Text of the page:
Getting around in Switzerland

The train services are very good and will take you even to mountainous towns such as Chateau D’Oex and Vallorbe. The train services are well integrated with the postbuses so that you can catch a train to a station and within a few minutes the bus will leave for the climb to a ski resort. The ferry services are similarly integrated.

When using the trains there is usually a discount you can get. One of the most useful for the tourist is the Swiss travel pass which gives unlimited travel for a number of days. This can be 4, 8, 15, 22 or 30 days and gives unlimited travel on all SBB (Swiss railway) lines as well as post buses and ferries. You can buy this from the Swiss Tourist office or at Railway stations on production of a foreign passport. If there are two or more in your party and you are travelling together you also each get a further 15% discount. Children under 16 travelling with their parents are free as long as you have a Family Card.

If you are staying in one part of the country it may pay you to buy a regional pass – the costs can be worked out online – such passes tend to be for 5 days and details are available at the Swiss tourist offices abroad or online at www.rail.ch.

Buses

These are not competing with the trains but are complementary to them – the bus station is usually located in front of the train station. Buses going a long distance are often the yellow post buses which also carry mail and parcels for the post office.

Roads and Motorway tax

Swiss roads are excellent but if you wish to use the Swiss motorways (and if you are travelling any distance by car you almost certainly will) you will need to buy a “vignette” which costs 40CHF for the calendar year – there is no discount for buying it late in the year but at least it does run until the end of January. These are for sale at border crossings, post offices, garages, service stations and customs offices. The vignette is in the form of a plastic sticker which you must put on the inside of your windscreen on the left hand side – it is cleverly designed so that you cannot remove it and transfer it to another vehicle and for each year it is a new and distinctive colour making it easy for the police to spot whether your sticker is up to date. If they do catch you without a sticker on the motorway there is an on the spot fine of CHF100 plus the cost of the sticker. If you have a caravan or trailer you will need an additional vignette. Heavy vehicles over 3.5 tonnes have different arrangements with a daily “heavy vehicle tax” payable monthly or annually.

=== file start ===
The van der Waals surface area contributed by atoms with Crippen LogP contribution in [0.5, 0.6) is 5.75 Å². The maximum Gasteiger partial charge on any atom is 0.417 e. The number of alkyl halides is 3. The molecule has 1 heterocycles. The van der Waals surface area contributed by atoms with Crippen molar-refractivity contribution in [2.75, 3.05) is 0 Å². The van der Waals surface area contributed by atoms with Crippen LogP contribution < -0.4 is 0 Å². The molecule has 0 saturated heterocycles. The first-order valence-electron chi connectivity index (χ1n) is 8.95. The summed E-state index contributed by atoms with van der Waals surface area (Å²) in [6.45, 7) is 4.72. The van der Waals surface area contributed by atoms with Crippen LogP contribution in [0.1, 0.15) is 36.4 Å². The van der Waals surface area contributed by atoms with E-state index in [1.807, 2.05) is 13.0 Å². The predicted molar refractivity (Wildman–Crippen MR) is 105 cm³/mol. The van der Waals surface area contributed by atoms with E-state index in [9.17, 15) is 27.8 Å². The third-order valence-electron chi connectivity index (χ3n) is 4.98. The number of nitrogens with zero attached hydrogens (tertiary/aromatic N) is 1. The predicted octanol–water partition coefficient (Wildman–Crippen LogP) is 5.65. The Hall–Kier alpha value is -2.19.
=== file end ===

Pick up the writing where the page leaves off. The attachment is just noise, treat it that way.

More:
For those who have just driven from the UK across France the tax will seem very reasonable as they will have paid more in motorway taxes for one day that the Swiss are charging for a year.

Your UK or US driving licence will be valid for up to a year but you should have with you the registration documents of the vehicle, and a red warning triangle in case you break down.

Compared to the UK, you may be surprised at the number of tunnels and level crossings and the colours of the signs for main roads and motorways is the reverse of the UK – in Switzerland motorways are labelled in green while main roads are signposted in blue. The language of signs is the local language – so that in the French speaking areas it will say “Sortie” to come off the road but as you come into German speaking areas the exit will be marked as “Ausfart”. Similarly town names are in the local language. Slightly confusingly the route to a town is often marked with reference to the mountain pass that the road goes to even if this is a couple of hundred kilometres away.

Swiss car parking

The Swiss consciously make parking difficult and expensive in cities to encourage use of public transport and cycling. You will, for example pay CHF30 for parking in central Geneva or Zurich and you may also have to wait for a parking space to be available. As in the UK there are Park and Ride facilities (oddly these are also marked “P + R” which jumps out at you like the “Tea Shops” often found in Swiss towns). The parking at these P+R places is usually free but unless you have a pass you will need to buy a tram or bus ticket into town.

Onstreet parking is delineated in coloured zones with street markings in these colours –

Yellow indicates private spaces reserved for employees or reserved for hotel guests;

White zones usually require paying for at nearby metres though in small towns these white spaces are sometimes free;

Blue zones require the use of a special blue and white parking disk which can be obtained for free at a tourist office, post office or bank (though if you have hired a car it will be in the glovebox). You need to spin the wheel round to show what time you arrived and display the disk on your dashboard. You are allowed to round up the time to the nearest half hour. Generally these give you one and a half hours of free parking from the time shown on your disk, though if you park in a (rare) red zone you will get 15 hours free parking.

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